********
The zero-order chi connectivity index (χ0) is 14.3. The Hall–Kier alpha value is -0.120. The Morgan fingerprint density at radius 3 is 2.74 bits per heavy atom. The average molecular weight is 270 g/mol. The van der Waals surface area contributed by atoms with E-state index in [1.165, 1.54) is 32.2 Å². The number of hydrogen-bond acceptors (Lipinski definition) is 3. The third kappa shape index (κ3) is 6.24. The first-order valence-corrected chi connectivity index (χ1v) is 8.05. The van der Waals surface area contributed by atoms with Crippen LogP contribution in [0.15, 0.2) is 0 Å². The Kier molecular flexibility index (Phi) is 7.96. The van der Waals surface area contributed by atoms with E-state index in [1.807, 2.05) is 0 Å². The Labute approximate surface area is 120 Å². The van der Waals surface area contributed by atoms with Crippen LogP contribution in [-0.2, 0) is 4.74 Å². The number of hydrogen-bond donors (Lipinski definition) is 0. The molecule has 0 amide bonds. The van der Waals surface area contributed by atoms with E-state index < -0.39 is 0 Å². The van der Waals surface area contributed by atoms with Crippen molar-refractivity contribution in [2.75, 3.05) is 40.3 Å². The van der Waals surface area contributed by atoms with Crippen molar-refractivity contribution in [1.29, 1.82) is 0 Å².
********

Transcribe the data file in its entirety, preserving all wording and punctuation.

The zero-order chi connectivity index (χ0) is 14.3. The Hall–Kier alpha value is -0.120. The Morgan fingerprint density at radius 3 is 2.74 bits per heavy atom. The average molecular weight is 270 g/mol. The van der Waals surface area contributed by atoms with E-state index in [1.165, 1.54) is 32.2 Å². The number of hydrogen-bond acceptors (Lipinski definition) is 3. The third kappa shape index (κ3) is 6.24. The first-order valence-corrected chi connectivity index (χ1v) is 8.05. The van der Waals surface area contributed by atoms with Crippen LogP contribution in [0.15, 0.2) is 0 Å². The Kier molecular flexibility index (Phi) is 7.96. The van der Waals surface area contributed by atoms with E-state index in [1.807, 2.05) is 0 Å². The Labute approximate surface area is 120 Å². The van der Waals surface area contributed by atoms with Crippen LogP contribution in [-0.2, 0) is 4.74 Å². The number of hydrogen-bond donors (Lipinski definition) is 0. The molecule has 0 amide bonds. The van der Waals surface area contributed by atoms with E-state index < -0.39 is 0 Å². The van der Waals surface area contributed by atoms with Crippen molar-refractivity contribution in [2.75, 3.05) is 40.3 Å². The van der Waals surface area contributed by atoms with Crippen molar-refractivity contribution in [1.29, 1.82) is 0 Å².